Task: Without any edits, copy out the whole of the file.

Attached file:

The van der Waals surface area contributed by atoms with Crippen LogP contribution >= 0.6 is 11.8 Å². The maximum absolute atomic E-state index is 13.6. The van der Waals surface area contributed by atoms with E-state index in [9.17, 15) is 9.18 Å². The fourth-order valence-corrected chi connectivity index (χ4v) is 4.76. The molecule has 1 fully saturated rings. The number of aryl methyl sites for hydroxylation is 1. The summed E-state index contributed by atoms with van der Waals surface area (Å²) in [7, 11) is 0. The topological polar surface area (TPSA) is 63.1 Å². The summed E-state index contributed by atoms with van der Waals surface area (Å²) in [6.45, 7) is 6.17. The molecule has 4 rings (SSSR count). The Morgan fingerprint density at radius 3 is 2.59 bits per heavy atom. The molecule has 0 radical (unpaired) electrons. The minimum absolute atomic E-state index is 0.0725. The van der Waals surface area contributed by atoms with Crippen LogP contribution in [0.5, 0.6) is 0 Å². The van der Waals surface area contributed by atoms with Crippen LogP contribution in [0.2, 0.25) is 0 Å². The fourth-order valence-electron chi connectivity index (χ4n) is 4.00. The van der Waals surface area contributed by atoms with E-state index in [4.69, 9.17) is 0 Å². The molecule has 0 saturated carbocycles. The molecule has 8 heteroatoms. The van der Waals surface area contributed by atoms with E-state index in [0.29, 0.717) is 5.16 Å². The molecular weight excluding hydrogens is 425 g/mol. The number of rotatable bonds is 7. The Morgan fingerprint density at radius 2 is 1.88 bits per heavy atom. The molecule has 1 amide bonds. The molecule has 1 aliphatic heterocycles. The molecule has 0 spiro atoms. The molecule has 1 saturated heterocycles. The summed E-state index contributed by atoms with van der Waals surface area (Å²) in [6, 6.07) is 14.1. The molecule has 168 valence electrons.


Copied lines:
The van der Waals surface area contributed by atoms with Crippen LogP contribution >= 0.6 is 11.8 Å². The maximum absolute atomic E-state index is 13.6. The van der Waals surface area contributed by atoms with E-state index in [9.17, 15) is 9.18 Å². The fourth-order valence-corrected chi connectivity index (χ4v) is 4.76. The molecule has 1 fully saturated rings. The number of aryl methyl sites for hydroxylation is 1. The summed E-state index contributed by atoms with van der Waals surface area (Å²) in [7, 11) is 0. The topological polar surface area (TPSA) is 63.1 Å². The summed E-state index contributed by atoms with van der Waals surface area (Å²) in [6.45, 7) is 6.17. The molecule has 4 rings (SSSR count). The Morgan fingerprint density at radius 3 is 2.59 bits per heavy atom. The molecule has 0 radical (unpaired) electrons. The minimum absolute atomic E-state index is 0.0725. The van der Waals surface area contributed by atoms with Crippen LogP contribution in [0.5, 0.6) is 0 Å². The van der Waals surface area contributed by atoms with Crippen LogP contribution in [0.2, 0.25) is 0 Å². The fourth-order valence-electron chi connectivity index (χ4n) is 4.00. The van der Waals surface area contributed by atoms with E-state index in [4.69, 9.17) is 0 Å². The molecule has 0 saturated carbocycles. The molecule has 8 heteroatoms. The van der Waals surface area contributed by atoms with E-state index in [0.29, 0.717) is 5.16 Å². The molecular weight excluding hydrogens is 425 g/mol. The number of rotatable bonds is 7. The Morgan fingerprint density at radius 2 is 1.88 bits per heavy atom. The molecule has 1 amide bonds. The molecule has 1 aliphatic heterocycles. The molecule has 0 spiro atoms. The molecule has 1 saturated heterocycles. The summed E-state index contributed by atoms with van der Waals surface area (Å²) in [6, 6.07) is 14.1. The molecule has 168 valence electrons.